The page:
3. assumptions of rate of change of commodity, equipment and labour cost applied to the five scenarios

Electricity generation technologies considered

The agreed work scope was to review the 2009 AEMO data in particular the relevant cost and efficiency curves for the following generating technologies:

1. IGCC – Brown Coal
2. IGCC – Brown Coal with CCS
3. IGCC – Black Coal
4. IGCC – Black Coal with CCS
5. Supercritical Pulverised Coal – Brown Coal
6. Supercritical Pulverised Coal – Brown Coal with CCS
7. Supercritical Pulverised Coal – Black Coal
8. Supercritical Pulverised Coal – Black Coal with CCS
9. Supercritical Pulverised Coal – Black Coal Oxy Combustion CCS
10. CCGT – Without CCS
11. CCGT – With CCS
12. OCGT – Without CCS
13. Solar Thermal – Parabolic Trough with 6 hrs Storage
14. Solar Thermal – Parabolic Trough without Storage
15. Solar Thermal – Central Receiver with 6 hrs Storage
16. Solar Thermal – Central Receiver without Storage
17. Photovoltaic – PV Fixed Flat Plate
18. Photovoltaic – PV Single Axis Tracking
19. Photovoltaic – PV Two Axis Tracking
20. Wind – Small Scale (50MW)
21. Wind – Medium Scale (200MW)
22. Wind – Large Scale (500MW)
23. Geothermal – Enhanced Geothermal System (EGS)
24. Geothermal – Hot Sedimentary Aquifers (HSA)
25. Biomass – Bagasse
26. Biomass – LFG
27. Biomass – Small Waste to Energy
28. Geothermal – Enhanced Geothermal System (EGS) – Other
29. Geothermal – Hot Sedimentary Aquifers (HSA) – Other
30. Small IGCC – Black Coal
31. Small IGCC – Black Coal with CCS
32. Small Supercritical Pulverised Coal – Black Coal
33. Small Supercritical Pulverised Coal – Black Coal with CCS
34. Small Supercritical Pulverised Coal – Black Coal Oxy Combustion CCS
35. 300MW CCGT – Without CCS
36. 300MW CCGT – With CCS
37. 100MW CCGT – Without CCS
38. 100MW CCGT – With CCS
39. Wave Power

The five scenarios

For each of the above mentioned technologies, the cost curves are required to be established
according to the following five scenarios:

Scenario 1 – Fast Rate of Change
Scenario 2 – An Uncertain World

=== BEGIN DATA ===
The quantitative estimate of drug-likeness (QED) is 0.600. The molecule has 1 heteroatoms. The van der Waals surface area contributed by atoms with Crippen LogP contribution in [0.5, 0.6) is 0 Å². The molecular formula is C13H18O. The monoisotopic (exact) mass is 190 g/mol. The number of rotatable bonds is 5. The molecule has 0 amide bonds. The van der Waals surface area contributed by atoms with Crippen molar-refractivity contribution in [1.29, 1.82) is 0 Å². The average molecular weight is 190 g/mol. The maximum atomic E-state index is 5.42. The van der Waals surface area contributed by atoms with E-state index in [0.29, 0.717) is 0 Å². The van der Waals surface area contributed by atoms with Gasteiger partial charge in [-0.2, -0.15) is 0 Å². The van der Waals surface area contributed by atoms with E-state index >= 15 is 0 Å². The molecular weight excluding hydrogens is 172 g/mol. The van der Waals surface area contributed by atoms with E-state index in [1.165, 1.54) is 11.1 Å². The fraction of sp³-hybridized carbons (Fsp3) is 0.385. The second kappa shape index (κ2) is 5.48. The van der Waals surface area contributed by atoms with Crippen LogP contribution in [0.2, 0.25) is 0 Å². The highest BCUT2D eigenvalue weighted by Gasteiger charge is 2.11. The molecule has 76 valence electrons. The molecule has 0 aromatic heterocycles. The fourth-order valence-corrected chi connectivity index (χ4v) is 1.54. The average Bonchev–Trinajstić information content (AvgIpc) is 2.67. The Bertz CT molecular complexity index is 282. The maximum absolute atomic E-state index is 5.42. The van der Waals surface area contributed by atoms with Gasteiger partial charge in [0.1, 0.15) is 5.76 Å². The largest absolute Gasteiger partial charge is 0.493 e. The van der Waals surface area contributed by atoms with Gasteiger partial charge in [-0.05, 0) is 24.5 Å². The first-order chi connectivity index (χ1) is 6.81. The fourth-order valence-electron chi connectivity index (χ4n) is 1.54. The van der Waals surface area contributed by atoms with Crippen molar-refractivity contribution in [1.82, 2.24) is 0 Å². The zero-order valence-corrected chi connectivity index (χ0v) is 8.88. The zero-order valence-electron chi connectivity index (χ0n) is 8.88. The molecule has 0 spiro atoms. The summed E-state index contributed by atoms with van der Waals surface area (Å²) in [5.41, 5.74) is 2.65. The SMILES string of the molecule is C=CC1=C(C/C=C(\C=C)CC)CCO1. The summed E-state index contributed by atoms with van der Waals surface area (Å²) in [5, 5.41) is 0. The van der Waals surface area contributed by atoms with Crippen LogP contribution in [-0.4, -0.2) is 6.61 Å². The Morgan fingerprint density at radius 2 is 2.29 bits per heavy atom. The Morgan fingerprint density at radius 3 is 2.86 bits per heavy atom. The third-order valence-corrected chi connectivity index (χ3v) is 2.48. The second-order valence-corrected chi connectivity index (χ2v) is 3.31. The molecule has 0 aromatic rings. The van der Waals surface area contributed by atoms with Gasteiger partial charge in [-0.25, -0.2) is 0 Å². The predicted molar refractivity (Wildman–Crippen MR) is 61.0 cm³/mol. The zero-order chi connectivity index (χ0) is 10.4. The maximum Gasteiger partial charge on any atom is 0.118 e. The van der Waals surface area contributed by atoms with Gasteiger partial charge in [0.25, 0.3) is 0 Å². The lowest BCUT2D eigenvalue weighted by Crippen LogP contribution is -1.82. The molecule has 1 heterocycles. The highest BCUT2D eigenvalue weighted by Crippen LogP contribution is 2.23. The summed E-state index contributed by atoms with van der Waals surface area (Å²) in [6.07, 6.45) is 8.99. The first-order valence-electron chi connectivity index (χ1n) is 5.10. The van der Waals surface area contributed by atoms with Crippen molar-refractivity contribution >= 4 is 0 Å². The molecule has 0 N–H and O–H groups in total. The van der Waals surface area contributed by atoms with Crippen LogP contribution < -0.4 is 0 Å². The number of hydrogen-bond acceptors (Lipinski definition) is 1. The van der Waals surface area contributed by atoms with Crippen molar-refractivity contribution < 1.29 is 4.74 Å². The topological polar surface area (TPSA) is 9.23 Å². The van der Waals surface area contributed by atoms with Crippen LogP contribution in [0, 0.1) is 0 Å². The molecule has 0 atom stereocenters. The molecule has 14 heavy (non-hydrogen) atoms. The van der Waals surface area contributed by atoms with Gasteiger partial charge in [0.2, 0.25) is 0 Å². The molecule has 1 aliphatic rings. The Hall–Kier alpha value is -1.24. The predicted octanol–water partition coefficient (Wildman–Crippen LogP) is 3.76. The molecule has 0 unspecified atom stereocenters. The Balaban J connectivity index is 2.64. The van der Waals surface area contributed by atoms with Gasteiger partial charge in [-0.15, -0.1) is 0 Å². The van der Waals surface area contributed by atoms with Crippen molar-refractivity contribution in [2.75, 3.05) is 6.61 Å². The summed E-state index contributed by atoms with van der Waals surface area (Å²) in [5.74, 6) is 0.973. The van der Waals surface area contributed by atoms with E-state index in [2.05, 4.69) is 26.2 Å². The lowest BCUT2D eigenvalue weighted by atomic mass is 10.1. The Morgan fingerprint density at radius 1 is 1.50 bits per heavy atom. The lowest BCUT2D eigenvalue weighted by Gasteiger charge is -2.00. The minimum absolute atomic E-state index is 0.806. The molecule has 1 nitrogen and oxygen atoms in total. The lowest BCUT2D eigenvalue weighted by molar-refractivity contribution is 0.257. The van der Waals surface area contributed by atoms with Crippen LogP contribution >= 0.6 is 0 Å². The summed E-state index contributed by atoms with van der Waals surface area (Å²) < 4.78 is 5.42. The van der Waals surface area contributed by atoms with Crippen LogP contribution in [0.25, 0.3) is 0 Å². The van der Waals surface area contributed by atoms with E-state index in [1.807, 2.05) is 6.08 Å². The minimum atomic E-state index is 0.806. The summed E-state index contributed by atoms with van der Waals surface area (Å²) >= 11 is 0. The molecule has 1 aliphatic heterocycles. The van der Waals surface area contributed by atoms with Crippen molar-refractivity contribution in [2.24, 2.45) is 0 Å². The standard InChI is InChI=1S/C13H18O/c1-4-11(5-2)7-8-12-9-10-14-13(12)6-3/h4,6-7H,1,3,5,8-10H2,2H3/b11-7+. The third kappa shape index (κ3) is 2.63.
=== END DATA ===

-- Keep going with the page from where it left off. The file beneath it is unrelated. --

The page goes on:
Scenario 3 – Modest Rate of Change
Scenario 4 – Independent Climate Action
Scenario 5 – Slow Rate of Change

The five scenarios may broadly be described as follows:

• Scenario 1 (Fast rate of change): successful deployment of both centralised and decentralised supply-side technologies, combined with high demand side participation, facilitates a rapid transformation of the sector to meet strong emission targets. Australia remains competitive on the global stage and reaps the benefit of strong international growth.

• Scenario 2 (An uncertain world): carbon policy uncertainty creates barriers for emerging demand and supply-side technologies. Strong international demand for Australia’s resources drives high domestic economic and population growth, resulting in high energy demand.

• Scenario 3 (Modest rate of change) International agreement on carbon reduction targets and the impact of climate change has been reached. The carbon price paths are universally adopted but are only moderate. All sectors of the Australian economy are doing reasonably well, with economic growth at intermediate levels. Moderate carbon price targets push development of new technologies along at a reasonable pace and globally some of the new low emissions technologies are maturing.

• Scenario 4 (Independent Climate Action) International agreement on climate change objectives is not reached and there is no development of and international carbon trading scheme. Climate change is impacting on agriculture and tourism and Australia chooses to move to a low carbon economy faster than its trading partners by imposing a carbon tax on its industry. Population growth and emigration is at the low end of the range and reduces economic growth in Australia.

• Scenario 5 (Slow rate of change): low domestic economic growth and population growth, driven by difficulties accessing capital, slows the rate of transformation of the stationary energy sector. Australia moves further towards a service economy, with some manufacturing and energy intensive industry moving off-shore.

Assumptions of rate of change of commodity, equipment and labour cost

3.3.1 Exchange Rate Variation